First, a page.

July 14, 2024

Fed Wants Priority Put On Deficit

“Monetary policy cannot be a panacea,” the Fed’s chairman, Ben S. Bernanke, told an audience of bankers Tuesday in Atlanta.

He said that growth remained slow and uneven, but he made no mention of the possibility that the Fed would intervene, noting instead that “a healthy economic future” required a plan to shrink the federal deficit.

William C. Dudley, one of Mr. Bernanke’s top lieutenants, expanded on the same theme Tuesday night, saying that the government needed to balance its books, and that the nation needed to reduce its dependence on borrowing and consumption.

“These are fundamentally structural issues — not cyclical issues; they cannot be tackled primarily through monetary policy,” Mr. Dudley, the president of the Federal Reserve Bank of New York, said in a speech at a Midtown Manhattan hotel. “Instead, monetary policy is mainly a tool for stabilizing the macroeconomy and keeping inflation expectations well anchored.”

Both men emphasized that the Fed had played an important role in helping the economy to recover. And both defended the need for continuation of a series of extraordinary policies meant to encourage growth, including holding interest rates to near zero and maintaining a large portfolio of investments. But the speeches, together with remarks by other Fed officials, signaled that additional interventions were, for now, very unlikely.

The Fed will conclude the planned purchase of $600 billion in Treasury securities at the end of June.

Investors ready to celebrate any sign the Fed might pump more money into the economy sold equities as Mr. Bernanke spoke. The Standard Poor’s 500-stock index ended down slightly after climbing almost 2 percent earlier in the day.

Mr. Benanke’s speech followed related remarks by President Obama, who told reporters Tuesday that he was worried about the rate of growth, but saw no possibility of another recession.

“I am concerned about the fact that the recovery that we’re on is not producing jobs as fast as I want it to happen,” Mr. Obama said. The economy has moved in recent months like a car in heavy traffic, gaining and then slowing, faster again and then suddenly hitting the brakes.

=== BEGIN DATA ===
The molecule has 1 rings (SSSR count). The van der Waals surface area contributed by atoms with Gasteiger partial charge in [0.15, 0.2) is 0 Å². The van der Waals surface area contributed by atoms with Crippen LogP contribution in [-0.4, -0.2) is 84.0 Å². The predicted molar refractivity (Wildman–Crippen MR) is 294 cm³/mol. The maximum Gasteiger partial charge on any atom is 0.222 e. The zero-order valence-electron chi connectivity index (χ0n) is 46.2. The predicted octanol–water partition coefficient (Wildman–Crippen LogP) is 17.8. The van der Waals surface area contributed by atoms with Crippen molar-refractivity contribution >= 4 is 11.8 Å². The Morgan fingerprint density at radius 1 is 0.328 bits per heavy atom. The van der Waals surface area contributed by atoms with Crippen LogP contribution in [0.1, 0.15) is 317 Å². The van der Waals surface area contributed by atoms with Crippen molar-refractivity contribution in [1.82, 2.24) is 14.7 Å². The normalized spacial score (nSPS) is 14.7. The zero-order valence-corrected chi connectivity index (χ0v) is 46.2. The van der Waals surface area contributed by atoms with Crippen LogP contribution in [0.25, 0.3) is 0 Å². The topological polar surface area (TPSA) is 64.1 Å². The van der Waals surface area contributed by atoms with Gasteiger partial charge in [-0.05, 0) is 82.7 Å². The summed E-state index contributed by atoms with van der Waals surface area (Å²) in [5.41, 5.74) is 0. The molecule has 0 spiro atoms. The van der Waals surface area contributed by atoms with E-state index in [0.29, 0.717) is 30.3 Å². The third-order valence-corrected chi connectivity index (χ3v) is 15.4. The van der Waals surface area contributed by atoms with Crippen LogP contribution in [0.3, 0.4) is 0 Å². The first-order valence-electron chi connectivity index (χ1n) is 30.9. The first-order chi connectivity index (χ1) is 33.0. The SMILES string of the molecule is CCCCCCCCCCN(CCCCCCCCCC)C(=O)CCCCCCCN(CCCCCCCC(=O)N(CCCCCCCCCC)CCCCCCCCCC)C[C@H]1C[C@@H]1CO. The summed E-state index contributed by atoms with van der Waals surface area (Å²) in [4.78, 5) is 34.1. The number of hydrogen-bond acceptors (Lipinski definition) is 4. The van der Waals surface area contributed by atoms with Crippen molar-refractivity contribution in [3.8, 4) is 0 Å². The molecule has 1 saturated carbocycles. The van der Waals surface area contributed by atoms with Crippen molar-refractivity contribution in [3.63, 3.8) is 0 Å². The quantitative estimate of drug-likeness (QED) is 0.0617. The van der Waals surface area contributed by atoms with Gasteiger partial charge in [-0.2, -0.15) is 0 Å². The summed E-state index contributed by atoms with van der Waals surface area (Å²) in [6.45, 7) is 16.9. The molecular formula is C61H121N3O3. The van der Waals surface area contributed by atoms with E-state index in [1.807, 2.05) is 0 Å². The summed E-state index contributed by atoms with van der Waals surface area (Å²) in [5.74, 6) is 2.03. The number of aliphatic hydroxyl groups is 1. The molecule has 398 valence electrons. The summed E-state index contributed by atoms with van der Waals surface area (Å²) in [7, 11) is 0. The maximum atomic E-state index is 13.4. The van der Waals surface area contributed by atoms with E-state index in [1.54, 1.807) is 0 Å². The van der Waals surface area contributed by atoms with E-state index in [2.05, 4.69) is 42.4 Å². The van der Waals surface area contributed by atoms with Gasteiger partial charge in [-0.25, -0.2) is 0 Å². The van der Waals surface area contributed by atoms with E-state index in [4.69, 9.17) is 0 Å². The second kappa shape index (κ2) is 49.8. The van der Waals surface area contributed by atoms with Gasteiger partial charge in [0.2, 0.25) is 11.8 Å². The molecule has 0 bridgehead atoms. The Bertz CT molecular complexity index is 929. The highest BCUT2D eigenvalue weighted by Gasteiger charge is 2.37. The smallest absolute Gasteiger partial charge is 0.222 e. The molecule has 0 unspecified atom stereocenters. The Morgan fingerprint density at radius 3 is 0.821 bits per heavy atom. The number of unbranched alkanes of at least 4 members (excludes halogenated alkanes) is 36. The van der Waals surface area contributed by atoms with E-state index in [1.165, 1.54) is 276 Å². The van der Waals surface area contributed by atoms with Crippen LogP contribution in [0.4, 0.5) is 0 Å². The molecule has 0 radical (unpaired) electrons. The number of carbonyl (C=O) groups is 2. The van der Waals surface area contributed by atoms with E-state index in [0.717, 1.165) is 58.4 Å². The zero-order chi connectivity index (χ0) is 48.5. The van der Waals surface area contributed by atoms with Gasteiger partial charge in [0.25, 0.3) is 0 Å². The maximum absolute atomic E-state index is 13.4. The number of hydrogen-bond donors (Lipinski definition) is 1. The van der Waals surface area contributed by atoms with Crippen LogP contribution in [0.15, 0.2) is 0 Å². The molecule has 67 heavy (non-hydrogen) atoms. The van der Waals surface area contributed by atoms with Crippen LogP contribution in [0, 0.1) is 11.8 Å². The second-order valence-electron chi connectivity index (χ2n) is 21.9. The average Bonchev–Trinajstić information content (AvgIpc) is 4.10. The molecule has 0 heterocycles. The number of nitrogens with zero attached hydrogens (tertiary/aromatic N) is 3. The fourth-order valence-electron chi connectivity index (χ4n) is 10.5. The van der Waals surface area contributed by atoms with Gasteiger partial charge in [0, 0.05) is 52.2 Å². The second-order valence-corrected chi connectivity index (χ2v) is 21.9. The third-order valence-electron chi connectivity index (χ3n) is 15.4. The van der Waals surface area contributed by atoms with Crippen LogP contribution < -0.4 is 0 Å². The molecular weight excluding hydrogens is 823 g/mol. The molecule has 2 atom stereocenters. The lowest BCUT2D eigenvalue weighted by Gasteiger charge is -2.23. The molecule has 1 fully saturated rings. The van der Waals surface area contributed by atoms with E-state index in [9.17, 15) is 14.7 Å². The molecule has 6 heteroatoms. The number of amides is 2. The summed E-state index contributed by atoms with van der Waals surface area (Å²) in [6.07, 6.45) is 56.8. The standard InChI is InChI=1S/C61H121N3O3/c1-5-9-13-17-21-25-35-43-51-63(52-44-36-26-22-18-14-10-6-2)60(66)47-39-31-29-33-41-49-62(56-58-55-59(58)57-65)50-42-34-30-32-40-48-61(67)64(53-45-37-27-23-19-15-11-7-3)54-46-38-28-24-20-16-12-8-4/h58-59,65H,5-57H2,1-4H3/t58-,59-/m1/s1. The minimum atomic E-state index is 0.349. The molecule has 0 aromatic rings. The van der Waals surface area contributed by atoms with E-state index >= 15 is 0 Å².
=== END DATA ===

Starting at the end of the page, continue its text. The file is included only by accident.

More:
Despite those fluctuations, Mr. Bernanke said Tuesday that he remained confident that the pace of growth was likely to increase during the second half of the year.

He also said that he continued to see no evidence of broad and enduring inflation despite increases earlier this year in the prices of oil and other commodities.

“Over all, the economic recovery appears to be continuing at a moderate pace, albeit at a rate that is both uneven across sectors and frustratingly slow from the perspective of millions of unemployed and underemployed workers,” Mr. Bernanke told the International Monetary Conference, a gathering of bank executives.

Mr. Bernanke made clear that recent data had shaken his confidence in the strength of the recovery, which continues to depend on extensive federal support. Mr. Bernanke has said he wants to see evidence of strong and sustained hiring by private firms before deciding that the economy can withstand the loss of that support. On Tuesday, he said that “until we see a sustained period of stronger job creation, we cannot consider the recovery to be truly established.”

The economy has expanded much more slowly this year than the Fed had predicted. Last month private employers added only 83,000 jobs, reducing the average so far this year to about 180,000 jobs a month — barely enough to cut into the numbers of the jobless.

Mr. Bernanke noted that after two years of economic recovery, the net decline in one important measure, aggregate hours worked, remained greater than the peak decline in the same measure during the deep recession in 1981-82.

The Fed has invested more than $2 trillion in a range of unprecedented programs, first to restore the financial system and then to encourage economic expansion. Mr. Bernanke has argued that the policies achieved worthwhile but limited objectives. Internal and external critics, however, describe the results as lackluster and warn that the policies could make it more difficult for the Fed to control inflation.

Those critics have taken a toll. So has internal debate about the efficacy of additional stimulus, which already seems to be yielding diminishing returns. So the Fed’s focus has turned to advocating for broader solutions to broader problems.

“Policy makers urgently need to put the federal governments’ finances on a sustainable trajectory,” Mr. Bernanke said. Such a plan should not impose large spending cuts immediately, he cautioned, but it could produce immediate benefits “by leading to lower long-term interest rates and increased consumer and business confidence.”

Article source: http://feeds.nytimes.com/click.phdo?i=89877bd4b7acaa7b8100ce8da0111cae

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